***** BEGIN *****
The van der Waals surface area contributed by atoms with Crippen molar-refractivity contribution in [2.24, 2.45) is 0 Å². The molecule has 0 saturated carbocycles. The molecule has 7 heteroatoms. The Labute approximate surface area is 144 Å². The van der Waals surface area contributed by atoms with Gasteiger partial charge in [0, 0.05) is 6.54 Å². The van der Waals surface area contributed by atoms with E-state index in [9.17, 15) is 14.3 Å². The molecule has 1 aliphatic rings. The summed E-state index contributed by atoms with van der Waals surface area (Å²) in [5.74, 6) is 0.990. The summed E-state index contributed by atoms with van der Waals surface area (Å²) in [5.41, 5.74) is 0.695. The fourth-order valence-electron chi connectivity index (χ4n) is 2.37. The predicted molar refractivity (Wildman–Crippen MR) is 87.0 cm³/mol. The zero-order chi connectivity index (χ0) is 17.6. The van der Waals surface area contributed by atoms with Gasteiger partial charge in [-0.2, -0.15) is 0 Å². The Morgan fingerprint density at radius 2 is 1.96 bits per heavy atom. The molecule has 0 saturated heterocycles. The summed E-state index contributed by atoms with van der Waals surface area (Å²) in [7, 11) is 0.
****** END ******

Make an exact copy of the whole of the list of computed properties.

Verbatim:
The van der Waals surface area contributed by atoms with Crippen molar-refractivity contribution in [2.24, 2.45) is 0 Å². The molecule has 0 saturated carbocycles. The molecule has 7 heteroatoms. The Labute approximate surface area is 144 Å². The van der Waals surface area contributed by atoms with Gasteiger partial charge in [0, 0.05) is 6.54 Å². The van der Waals surface area contributed by atoms with E-state index in [9.17, 15) is 14.3 Å². The molecule has 1 aliphatic rings. The summed E-state index contributed by atoms with van der Waals surface area (Å²) in [5.74, 6) is 0.990. The summed E-state index contributed by atoms with van der Waals surface area (Å²) in [5.41, 5.74) is 0.695. The fourth-order valence-electron chi connectivity index (χ4n) is 2.37. The predicted molar refractivity (Wildman–Crippen MR) is 87.0 cm³/mol. The zero-order chi connectivity index (χ0) is 17.6. The van der Waals surface area contributed by atoms with Gasteiger partial charge in [-0.2, -0.15) is 0 Å². The Morgan fingerprint density at radius 2 is 1.96 bits per heavy atom. The molecule has 0 saturated heterocycles. The summed E-state index contributed by atoms with van der Waals surface area (Å²) in [7, 11) is 0.